Rochdale police column: working together to make the area a safer and better place
Date published: 04 November 2019
Inspector Robert MacGregor, of the Rochdale East Neighbourhood Policing Team
Inspector Robert MacGregor, of the Rochdale East Neighbourhood Policing Team, on what the police are doing to tackle local issues across the borough.
This week he discusses local objectives, including a new Streetwatch scheme for Milkstone and Deeplish, an app to flag up anti-social behaviour and new police posts in the borough.
A Neighbourhood Team has responsibility for crime prevention, problem-solving, partnership working, and public confidence. How you try and deliver on each of those issues can be a challenge. The reality for some time has been that the resources we have available do not allow us to do each of these things as well as we did a decade ago. At least, not if we try and do them in the same way.
I wrote on 2 September about a series of objectives:
Each of these objectives is based on trying to deliver on one or more of the four points which the Neighbourhood Team are responsible for to improve the way in which police, partners, and the community work together to make the area a safer and better place.
In the future when I move on to another role, I do not want to look back and think that I accepted the status quo and took the easy path of blaming limited resources for inevitably leading to a reduced service. I want to know that I took up the challenge to radically overhaul the way we work to help the community as much as we possibly could.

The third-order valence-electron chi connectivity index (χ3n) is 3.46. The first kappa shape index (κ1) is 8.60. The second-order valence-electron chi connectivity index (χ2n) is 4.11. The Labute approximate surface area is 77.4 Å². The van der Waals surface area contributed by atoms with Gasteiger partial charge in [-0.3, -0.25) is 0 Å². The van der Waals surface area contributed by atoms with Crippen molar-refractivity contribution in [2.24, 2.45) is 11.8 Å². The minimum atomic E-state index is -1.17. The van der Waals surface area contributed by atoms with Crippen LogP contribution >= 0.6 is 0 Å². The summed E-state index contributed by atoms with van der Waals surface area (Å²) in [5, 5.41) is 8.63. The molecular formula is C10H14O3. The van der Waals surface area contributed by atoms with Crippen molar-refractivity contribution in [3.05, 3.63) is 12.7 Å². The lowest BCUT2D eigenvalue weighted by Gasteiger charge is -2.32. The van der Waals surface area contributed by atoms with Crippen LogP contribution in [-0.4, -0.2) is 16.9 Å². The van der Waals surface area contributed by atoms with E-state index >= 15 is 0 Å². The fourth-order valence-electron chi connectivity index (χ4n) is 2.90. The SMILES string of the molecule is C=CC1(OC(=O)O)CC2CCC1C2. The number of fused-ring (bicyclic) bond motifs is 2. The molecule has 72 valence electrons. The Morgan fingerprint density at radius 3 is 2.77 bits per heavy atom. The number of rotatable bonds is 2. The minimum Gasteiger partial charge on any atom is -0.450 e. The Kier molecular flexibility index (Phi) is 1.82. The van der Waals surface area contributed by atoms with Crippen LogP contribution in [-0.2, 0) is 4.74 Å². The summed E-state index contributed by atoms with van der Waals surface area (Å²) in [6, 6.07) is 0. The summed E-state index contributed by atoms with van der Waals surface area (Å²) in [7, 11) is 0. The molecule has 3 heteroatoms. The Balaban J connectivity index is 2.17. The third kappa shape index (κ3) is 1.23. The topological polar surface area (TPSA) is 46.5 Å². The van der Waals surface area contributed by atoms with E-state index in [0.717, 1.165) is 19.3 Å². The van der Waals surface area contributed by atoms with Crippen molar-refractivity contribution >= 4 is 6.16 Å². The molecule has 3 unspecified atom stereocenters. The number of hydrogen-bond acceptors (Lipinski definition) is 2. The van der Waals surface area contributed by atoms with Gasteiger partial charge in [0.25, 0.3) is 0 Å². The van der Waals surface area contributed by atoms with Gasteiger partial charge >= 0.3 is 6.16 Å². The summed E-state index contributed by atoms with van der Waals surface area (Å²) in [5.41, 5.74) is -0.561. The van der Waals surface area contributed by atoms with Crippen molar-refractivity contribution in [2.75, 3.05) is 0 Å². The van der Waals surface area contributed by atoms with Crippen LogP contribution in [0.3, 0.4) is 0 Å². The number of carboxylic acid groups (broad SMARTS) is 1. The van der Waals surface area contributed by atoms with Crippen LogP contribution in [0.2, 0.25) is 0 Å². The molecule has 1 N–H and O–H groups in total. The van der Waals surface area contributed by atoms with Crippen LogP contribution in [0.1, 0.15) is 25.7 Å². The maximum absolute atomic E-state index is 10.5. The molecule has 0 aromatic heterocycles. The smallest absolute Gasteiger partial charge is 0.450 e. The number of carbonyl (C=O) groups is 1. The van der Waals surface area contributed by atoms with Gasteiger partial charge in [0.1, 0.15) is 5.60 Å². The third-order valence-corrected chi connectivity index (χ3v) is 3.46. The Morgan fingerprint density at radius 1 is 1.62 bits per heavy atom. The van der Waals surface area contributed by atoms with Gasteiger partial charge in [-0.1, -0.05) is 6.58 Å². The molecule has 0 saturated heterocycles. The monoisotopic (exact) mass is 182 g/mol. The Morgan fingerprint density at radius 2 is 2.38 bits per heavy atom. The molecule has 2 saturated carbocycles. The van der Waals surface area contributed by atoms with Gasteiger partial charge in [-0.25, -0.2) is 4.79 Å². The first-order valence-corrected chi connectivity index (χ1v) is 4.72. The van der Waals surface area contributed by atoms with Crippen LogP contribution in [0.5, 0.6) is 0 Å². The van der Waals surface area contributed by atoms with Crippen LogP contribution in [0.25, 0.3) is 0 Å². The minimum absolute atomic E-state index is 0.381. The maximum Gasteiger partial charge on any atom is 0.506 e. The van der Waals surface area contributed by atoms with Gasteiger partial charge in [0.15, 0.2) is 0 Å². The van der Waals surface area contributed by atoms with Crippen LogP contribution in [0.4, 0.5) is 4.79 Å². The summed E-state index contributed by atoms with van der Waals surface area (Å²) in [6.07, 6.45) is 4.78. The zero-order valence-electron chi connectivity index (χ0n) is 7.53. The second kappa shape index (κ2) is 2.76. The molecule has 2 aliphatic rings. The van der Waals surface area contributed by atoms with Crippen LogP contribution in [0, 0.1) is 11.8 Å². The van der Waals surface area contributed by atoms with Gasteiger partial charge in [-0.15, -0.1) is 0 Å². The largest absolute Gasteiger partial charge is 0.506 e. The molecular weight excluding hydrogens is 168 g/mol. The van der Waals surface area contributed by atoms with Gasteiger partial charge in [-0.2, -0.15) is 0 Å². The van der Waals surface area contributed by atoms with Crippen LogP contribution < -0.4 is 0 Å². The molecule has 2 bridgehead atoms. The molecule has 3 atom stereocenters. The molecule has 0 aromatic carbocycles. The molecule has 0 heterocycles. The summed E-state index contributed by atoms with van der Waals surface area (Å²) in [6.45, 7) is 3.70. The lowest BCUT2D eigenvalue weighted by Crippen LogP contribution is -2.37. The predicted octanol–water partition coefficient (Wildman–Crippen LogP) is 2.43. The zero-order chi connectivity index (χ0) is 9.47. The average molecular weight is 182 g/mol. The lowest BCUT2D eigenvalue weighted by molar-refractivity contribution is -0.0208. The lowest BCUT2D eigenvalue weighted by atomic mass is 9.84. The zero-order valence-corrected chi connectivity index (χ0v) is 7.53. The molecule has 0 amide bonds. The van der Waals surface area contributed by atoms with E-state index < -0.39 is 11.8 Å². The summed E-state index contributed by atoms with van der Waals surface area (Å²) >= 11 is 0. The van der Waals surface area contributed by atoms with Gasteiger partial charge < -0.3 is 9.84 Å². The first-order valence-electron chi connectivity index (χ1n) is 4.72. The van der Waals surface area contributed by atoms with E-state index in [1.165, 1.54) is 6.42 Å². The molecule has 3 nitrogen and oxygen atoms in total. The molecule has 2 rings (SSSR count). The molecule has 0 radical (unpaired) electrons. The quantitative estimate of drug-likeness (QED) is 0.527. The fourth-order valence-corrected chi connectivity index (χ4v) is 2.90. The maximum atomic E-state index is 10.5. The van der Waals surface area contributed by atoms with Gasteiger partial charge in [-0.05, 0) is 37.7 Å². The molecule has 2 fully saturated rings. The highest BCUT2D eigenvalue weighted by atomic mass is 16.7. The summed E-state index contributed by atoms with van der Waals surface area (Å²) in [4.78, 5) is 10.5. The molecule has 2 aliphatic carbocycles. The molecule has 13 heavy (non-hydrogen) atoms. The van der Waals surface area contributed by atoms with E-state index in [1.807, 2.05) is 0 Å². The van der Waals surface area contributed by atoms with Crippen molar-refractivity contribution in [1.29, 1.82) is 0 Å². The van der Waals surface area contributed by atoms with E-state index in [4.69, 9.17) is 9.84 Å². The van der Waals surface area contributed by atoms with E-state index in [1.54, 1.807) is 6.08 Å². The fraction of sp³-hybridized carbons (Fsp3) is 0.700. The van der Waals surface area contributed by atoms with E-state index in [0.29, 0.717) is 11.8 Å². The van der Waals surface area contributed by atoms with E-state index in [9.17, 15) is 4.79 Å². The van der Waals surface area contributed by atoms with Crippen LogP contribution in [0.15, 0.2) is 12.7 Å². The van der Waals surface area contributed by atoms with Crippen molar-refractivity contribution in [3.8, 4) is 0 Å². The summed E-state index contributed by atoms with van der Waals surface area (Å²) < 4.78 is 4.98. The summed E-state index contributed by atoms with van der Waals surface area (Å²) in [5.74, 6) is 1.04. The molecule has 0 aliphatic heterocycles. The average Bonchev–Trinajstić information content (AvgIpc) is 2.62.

After two months, this is my first update on those objectives:
- To continue to work with Milnrow and Newhey Streetwatch and support an expansion of the scheme to other neighbourhoods where a local community member is willing to take on the role of co-ordinator.
This month a new Streetwatch scheme will launch in Milkstone and Deeplish.
We are also trying to support a scheme being set up in Littleborough. The residents who are already carrying out their Streetwatch activity in Milnrow and Newhey are happy to support a new group in Littleborough so they can benefit from their experiences. PC McGregor is taking responsibility for helping to set up the Littleborough scheme.
I would like to see the scheme expanded across the Pennines as quickly as we can support it.
- To trial an application on both computer and mobile which allows the community to click on a location on a map of their neighbourhood and to flag up ASB issues to police and partners.
The first version of this application, which is called CRITr (Communities Resolving Issues Together) has been designed. The Metropolitan Police has shown an interest in the app and Sgt Walsh is giving a presentation to demonstrate it at Scotland Yard next month.
The app will launch on the 1 December. Initially it will be accessible by Streetwatch members.
In the New Year the application will have functionality added to allow a user to click on a report which someone has made and to create Community Problem-Solving Events where they can invite other residents to meet at a particular time and place to address the issue.
For example, if the issue reporting is speeding, then a user may create a Community Speedwatch activity at that location and invite other residents to meet them to carry it out.